If someone makes a jibe or an accusation about the company, respond quickly within the feed offering a phone call or offline conversation. Solve the customer’s problem efficiently and send them away happy. A social media chat is not a substitute for good old fashioned customer service. Don’t get into a ‘you said’, ‘we said’ dialogue on your feed. Your customer is still more likely to report a bad experience than a good one and news travels faster than ever on Social Media.
DON’T outsource your twitter account to a third party
By all means get some strategic help in writing for social media, but your audience is savvy to corporate trickery. Be honest and straightforward and your customers will appreciate it.
DON’T send ‘broadcast’ messages
Social Media is a narrow-cast medium. You are talking to a diverse range of individuals, not writing a press release. Make sure your messages are relevant, natural, conversational and personal.
DON’T be afraid to engage in a discussion
But do remember that if you can’t say anything nice, it’s probably better to say nothing at all. Have opinions, by all means. Be interesting or even controversial, but keep it light, humorous and polite.
DON’T launch straight into attempting a viral app until you’ve got your basics straight
A viral campaign needs careful planning. Who is it for, what does it need to achieve and how it will achieve it? Make sure you have the answers before you jump in.
DON’T be more concerned with quantity than quality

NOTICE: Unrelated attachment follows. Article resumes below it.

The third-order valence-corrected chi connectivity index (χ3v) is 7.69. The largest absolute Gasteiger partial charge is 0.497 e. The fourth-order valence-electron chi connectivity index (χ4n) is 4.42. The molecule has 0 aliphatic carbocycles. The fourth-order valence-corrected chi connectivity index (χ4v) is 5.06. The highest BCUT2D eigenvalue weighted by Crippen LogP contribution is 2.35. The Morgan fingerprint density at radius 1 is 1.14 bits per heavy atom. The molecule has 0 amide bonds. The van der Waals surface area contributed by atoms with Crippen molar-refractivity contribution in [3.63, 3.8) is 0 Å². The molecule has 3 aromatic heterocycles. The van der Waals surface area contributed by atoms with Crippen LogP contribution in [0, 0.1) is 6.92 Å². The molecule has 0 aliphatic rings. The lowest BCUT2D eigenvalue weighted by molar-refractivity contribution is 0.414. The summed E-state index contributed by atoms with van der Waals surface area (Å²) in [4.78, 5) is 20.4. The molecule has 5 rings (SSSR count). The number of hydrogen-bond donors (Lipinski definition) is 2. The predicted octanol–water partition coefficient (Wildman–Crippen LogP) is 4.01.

Don’t get hung up on the number of followers or Facebook ‘likes’ you add each month. Look for ways to measure the improvement in the quality of your relationship with your customers.
Social Media Wins
DO listen before you speak
Plan to spend some valuable time understanding who is talking about you, where those conversations are taking place and what people are saying.
DO look around at all the options
There’s no point standing in the Fox and Hounds with a sign saying ‘free beer’ if all your customers frequent the Dog and Duck. Consider the merits of other platforms apart from Twitter and Facebook. Make sure you know where your customers like to hang out and then hang out there. Think of it as dating.
DO involve your staff
Get internal buy-in before you launch. You will be much more successful if your staff engages with your business account in a natural and positive way. Your team are your best asset for social engagement, so make the most of them.
DO plan your presence carefully
Is one account enough or will you need different accounts for different groups of people or different areas of the business? Who will manage these? The last thing you need is fifteen un-managed accounts littering up the internet with nobody to monitor or update them.
DO plan resources
Make sure you have resource set aside from the right people to monitor and engage with your users and fans.
DO work on tracking
Think in advance about tracking. How can you measure your ROI into social media and what impact might this have on your business?
DO track down your key influencers